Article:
function sha256sum() { shasum -a 256 "[email protected]" ; } && export -f sha256sum
  • (Validator node only) In ~/.cronos/config/app.toml, update minimum gas price to avoid transaction spamming
    $ sed -i.bak -E 's#^(minimum-gas-prices[[:space:]]+=[[:space:]]+).*$#\1"5000000000000basecro"#' ~/.cronos/config/app.toml
  • For network configuration, in ~/.cronos/config/config.toml, validator nodes need to modify the configurations of seed, create_empty_blocks_interval and timeout_commit. For non-validator full nodes, only seed modification is required:
    $ sed -i.bak -E 's#^(seeds[[:space:]]+=[[:space:]]+).*$#\1"[email protected]g:26656,[email protected]g:26656,[email protected]g:26656,[email protected]node-01.bdnodes.net:26656"#' ~/.cronos/config/config.toml
    $ sed -i.bak -E 's#^(create_empty_blocks_interval[[:space:]]+=[[:space:]]+).*$#\1"5s"#' ~/.cronos/config/config.toml
    $ sed -i.bak -E 's#^(timeout_commit[[:space:]]+=[[:space:]]+).*$#\1"5s"#' ~/.cronos/config/config.toml
  • If you would like to build an archive node that allows you to query all the historical block data - kindly update the pruning setting to "nothing" by
    $ sed -i.bak -E 's#^(pruning[[:space:]]+=[[:space:]]+).*$#\1"nothing"#' ~/.cronos/config/app.toml
NOTE
For Mac environment, if jq is missing, you may install it by: brew install jq

Step 3. Run everything

CAUTION
This page only shows the minimal setup for validator / full node.
Furthermore, you may want to run full nodes as sentries (see Tendermint), restrict your validator connections to only connect to your full nodes, test secure storage of validator keys etc.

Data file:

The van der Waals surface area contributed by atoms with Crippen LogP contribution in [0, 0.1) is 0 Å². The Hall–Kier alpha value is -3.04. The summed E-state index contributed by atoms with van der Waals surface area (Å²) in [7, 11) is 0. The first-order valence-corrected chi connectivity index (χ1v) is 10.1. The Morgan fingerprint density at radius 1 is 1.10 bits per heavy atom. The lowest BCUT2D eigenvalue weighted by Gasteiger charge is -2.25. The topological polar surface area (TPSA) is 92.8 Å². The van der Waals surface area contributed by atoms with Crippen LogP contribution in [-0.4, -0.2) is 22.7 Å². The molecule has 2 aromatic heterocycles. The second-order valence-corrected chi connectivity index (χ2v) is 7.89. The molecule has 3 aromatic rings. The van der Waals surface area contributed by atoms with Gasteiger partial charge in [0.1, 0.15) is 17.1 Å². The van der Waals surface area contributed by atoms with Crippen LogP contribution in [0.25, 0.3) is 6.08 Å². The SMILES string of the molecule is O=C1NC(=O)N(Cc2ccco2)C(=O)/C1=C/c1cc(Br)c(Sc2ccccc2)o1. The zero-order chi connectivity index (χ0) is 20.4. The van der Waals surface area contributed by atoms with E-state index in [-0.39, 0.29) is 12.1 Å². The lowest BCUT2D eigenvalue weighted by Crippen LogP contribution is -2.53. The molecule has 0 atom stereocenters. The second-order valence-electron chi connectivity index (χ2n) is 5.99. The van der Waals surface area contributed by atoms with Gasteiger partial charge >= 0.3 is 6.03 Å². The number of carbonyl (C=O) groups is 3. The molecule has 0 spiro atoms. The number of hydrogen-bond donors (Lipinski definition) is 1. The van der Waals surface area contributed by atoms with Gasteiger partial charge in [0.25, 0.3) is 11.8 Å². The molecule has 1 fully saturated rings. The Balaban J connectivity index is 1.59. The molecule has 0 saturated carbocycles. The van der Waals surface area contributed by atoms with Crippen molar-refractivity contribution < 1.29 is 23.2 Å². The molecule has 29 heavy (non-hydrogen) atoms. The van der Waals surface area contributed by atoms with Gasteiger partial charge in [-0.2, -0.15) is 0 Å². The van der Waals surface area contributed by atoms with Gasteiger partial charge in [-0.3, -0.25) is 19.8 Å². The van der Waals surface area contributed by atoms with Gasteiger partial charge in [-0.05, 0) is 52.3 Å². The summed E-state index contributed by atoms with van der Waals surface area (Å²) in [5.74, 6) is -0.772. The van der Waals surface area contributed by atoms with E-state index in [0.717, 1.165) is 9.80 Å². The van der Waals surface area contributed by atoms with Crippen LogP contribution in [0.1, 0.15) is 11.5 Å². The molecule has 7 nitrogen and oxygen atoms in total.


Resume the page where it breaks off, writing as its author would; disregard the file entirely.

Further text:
Step 3-1. Create a new key and address (Validator node only)

Run the followings to create a new key. For example, you can create a key with the name Default by:
$ ./cronosd keys add Default
You should obtain an address with crc prefix, e.g. crc10u5mgfflasrfj9s94mt8l9yucrt2gzhcyt5tsg. This will be the address for performing transactions.

Step 3-2. Run everything

Once cronosd has been configured, we are ready to start the node and sync the blockchain data:
  • Start cronosd, e.g.:
$ ./cronosd start
Remarks:
If you see errors saying too many files opened..., then you need to set a higher number for maximum open file descriptors in your OS.
If you are on OSX or Linux, then the following could be useful:
# Check current max fd
$ ulimit -n
# Set a new max fd
$ ulimit -Sn [NEW_MAX_FILE_DESCRIPTOR]
# Example
$ ulimit -Sn 4096
  • (Optional for Linux) Start cronosd with systemd service, e.g.:
$ curl -s https://raw.githubusercontent.com/crypto-org-chain/cronos-docs/master/systemd/create-service.sh -o create-service.sh && curl -s https://raw.githubusercontent.com/crypto-org-chain/cronos-docs/master/systemd/cronosd.service.template -o cronosd.service.template
$ chmod +x ./create-service.sh && ./create-service.sh
$ sudo systemctl start cronosd
# view log
$ journalctl -u cronosd -f
Example: /etc/systemd/system/cronosd.service created by script
# /etc/systemd/system/cronosd.service
[Unit]
Description=cronosd
ConditionPathExists=/usr/local/bin/cronosd
After=network.target
[Service]
Type=simple
User=ubuntu
WorkingDirectory=/usr/local/bin
ExecStart=/usr/local/bin/cronosd start --home /home/ubuntu/.cronos
Restart=on-failure
RestartSec=10
LimitNOFILE=50000
[Install]
WantedBy=multi-user.target
It should begin fetching blocks from the other peers.
  • You can query the node syncing status by
    $ ./cronosd status 2>&1 | jq '.SyncInfo.catching_up'
    If the above command returns false, It means that your node is fully synced; otherwise, it returns true and implies your node is still catching up.
  • One can check the current block height by querying the public full node by:
    curl -s https://rpc.cronos.org/commit | jq "{height: .result.signed_header.header.height}"
    and you can check your node's progress (in terms of block height) by
    $ ./cronosd status 2>&1 | jq '.SyncInfo.latest_block_height'